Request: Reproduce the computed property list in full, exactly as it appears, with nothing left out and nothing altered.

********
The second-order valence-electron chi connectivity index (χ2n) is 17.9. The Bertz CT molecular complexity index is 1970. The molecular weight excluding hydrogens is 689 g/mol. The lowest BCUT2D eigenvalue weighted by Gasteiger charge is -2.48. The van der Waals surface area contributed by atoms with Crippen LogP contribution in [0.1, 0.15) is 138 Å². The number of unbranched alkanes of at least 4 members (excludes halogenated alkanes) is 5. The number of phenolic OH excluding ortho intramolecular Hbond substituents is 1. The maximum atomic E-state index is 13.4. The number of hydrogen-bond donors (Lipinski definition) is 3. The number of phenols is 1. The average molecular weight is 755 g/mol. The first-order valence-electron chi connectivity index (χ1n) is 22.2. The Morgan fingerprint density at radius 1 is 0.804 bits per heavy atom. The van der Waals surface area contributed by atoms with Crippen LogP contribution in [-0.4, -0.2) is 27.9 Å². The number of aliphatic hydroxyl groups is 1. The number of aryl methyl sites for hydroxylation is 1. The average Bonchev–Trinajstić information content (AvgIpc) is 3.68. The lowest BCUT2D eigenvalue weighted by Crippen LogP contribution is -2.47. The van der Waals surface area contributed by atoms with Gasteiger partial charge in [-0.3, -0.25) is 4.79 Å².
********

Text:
The second-order valence-electron chi connectivity index (χ2n) is 17.9. The Bertz CT molecular complexity index is 1970. The molecular weight excluding hydrogens is 689 g/mol. The lowest BCUT2D eigenvalue weighted by Gasteiger charge is -2.48. The van der Waals surface area contributed by atoms with Crippen LogP contribution in [0.1, 0.15) is 138 Å². The number of unbranched alkanes of at least 4 members (excludes halogenated alkanes) is 5. The number of phenolic OH excluding ortho intramolecular Hbond substituents is 1. The maximum atomic E-state index is 13.4. The number of hydrogen-bond donors (Lipinski definition) is 3. The number of phenols is 1. The average molecular weight is 755 g/mol. The first-order valence-electron chi connectivity index (χ1n) is 22.2. The Morgan fingerprint density at radius 1 is 0.804 bits per heavy atom. The van der Waals surface area contributed by atoms with Crippen LogP contribution in [-0.4, -0.2) is 27.9 Å². The number of aliphatic hydroxyl groups is 1. The number of aryl methyl sites for hydroxylation is 1. The average Bonchev–Trinajstić information content (AvgIpc) is 3.68. The lowest BCUT2D eigenvalue weighted by Crippen LogP contribution is -2.47. The van der Waals surface area contributed by atoms with Gasteiger partial charge in [-0.3, -0.25) is 4.79 Å².